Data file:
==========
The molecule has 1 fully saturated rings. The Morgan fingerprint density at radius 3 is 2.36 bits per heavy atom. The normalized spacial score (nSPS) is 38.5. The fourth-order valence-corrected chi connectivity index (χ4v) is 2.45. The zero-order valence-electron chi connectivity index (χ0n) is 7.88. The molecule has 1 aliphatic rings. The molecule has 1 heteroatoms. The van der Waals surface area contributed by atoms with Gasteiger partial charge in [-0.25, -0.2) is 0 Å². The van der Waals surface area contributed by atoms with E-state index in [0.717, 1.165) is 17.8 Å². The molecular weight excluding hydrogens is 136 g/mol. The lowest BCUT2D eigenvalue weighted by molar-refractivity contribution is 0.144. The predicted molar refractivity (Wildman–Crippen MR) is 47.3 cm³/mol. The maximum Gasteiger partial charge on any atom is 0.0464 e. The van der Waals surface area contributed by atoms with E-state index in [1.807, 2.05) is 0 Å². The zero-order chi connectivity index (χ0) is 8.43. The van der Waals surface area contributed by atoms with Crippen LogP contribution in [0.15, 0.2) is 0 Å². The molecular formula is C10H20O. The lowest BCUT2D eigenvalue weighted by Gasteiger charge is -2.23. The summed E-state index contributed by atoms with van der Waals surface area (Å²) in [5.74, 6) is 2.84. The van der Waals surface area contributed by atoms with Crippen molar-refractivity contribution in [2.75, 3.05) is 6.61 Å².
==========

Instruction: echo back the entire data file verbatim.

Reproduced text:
The molecule has 1 fully saturated rings. The Morgan fingerprint density at radius 3 is 2.36 bits per heavy atom. The normalized spacial score (nSPS) is 38.5. The fourth-order valence-corrected chi connectivity index (χ4v) is 2.45. The zero-order valence-electron chi connectivity index (χ0n) is 7.88. The molecule has 1 aliphatic rings. The molecule has 1 heteroatoms. The van der Waals surface area contributed by atoms with Gasteiger partial charge in [-0.25, -0.2) is 0 Å². The van der Waals surface area contributed by atoms with E-state index in [0.717, 1.165) is 17.8 Å². The molecular weight excluding hydrogens is 136 g/mol. The lowest BCUT2D eigenvalue weighted by molar-refractivity contribution is 0.144. The predicted molar refractivity (Wildman–Crippen MR) is 47.3 cm³/mol. The maximum Gasteiger partial charge on any atom is 0.0464 e. The van der Waals surface area contributed by atoms with E-state index in [1.807, 2.05) is 0 Å². The zero-order chi connectivity index (χ0) is 8.43. The van der Waals surface area contributed by atoms with Crippen LogP contribution in [0.15, 0.2) is 0 Å². The molecular formula is C10H20O. The lowest BCUT2D eigenvalue weighted by Gasteiger charge is -2.23. The summed E-state index contributed by atoms with van der Waals surface area (Å²) in [5.74, 6) is 2.84. The van der Waals surface area contributed by atoms with Crippen molar-refractivity contribution in [2.75, 3.05) is 6.61 Å².